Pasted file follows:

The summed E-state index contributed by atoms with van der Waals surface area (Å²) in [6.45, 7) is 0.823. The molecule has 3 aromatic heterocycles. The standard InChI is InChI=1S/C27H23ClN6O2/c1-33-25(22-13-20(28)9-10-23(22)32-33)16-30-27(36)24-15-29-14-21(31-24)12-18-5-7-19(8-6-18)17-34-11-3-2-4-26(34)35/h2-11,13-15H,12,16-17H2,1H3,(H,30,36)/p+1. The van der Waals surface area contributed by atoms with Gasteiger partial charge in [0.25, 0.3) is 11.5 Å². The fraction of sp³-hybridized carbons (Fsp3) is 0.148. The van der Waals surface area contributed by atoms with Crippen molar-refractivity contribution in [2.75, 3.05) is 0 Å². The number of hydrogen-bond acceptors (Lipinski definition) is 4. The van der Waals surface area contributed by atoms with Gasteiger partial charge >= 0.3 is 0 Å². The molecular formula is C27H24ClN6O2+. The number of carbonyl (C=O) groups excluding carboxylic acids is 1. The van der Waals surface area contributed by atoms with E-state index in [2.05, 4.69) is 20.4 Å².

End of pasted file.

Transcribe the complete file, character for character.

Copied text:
The summed E-state index contributed by atoms with van der Waals surface area (Å²) in [6.45, 7) is 0.823. The molecule has 3 aromatic heterocycles. The standard InChI is InChI=1S/C27H23ClN6O2/c1-33-25(22-13-20(28)9-10-23(22)32-33)16-30-27(36)24-15-29-14-21(31-24)12-18-5-7-19(8-6-18)17-34-11-3-2-4-26(34)35/h2-11,13-15H,12,16-17H2,1H3,(H,30,36)/p+1. The van der Waals surface area contributed by atoms with Gasteiger partial charge in [0.25, 0.3) is 11.5 Å². The fraction of sp³-hybridized carbons (Fsp3) is 0.148. The van der Waals surface area contributed by atoms with Crippen molar-refractivity contribution in [2.75, 3.05) is 0 Å². The number of hydrogen-bond acceptors (Lipinski definition) is 4. The van der Waals surface area contributed by atoms with Gasteiger partial charge >= 0.3 is 0 Å². The molecular formula is C27H24ClN6O2+. The number of carbonyl (C=O) groups excluding carboxylic acids is 1. The van der Waals surface area contributed by atoms with E-state index in [2.05, 4.69) is 20.4 Å².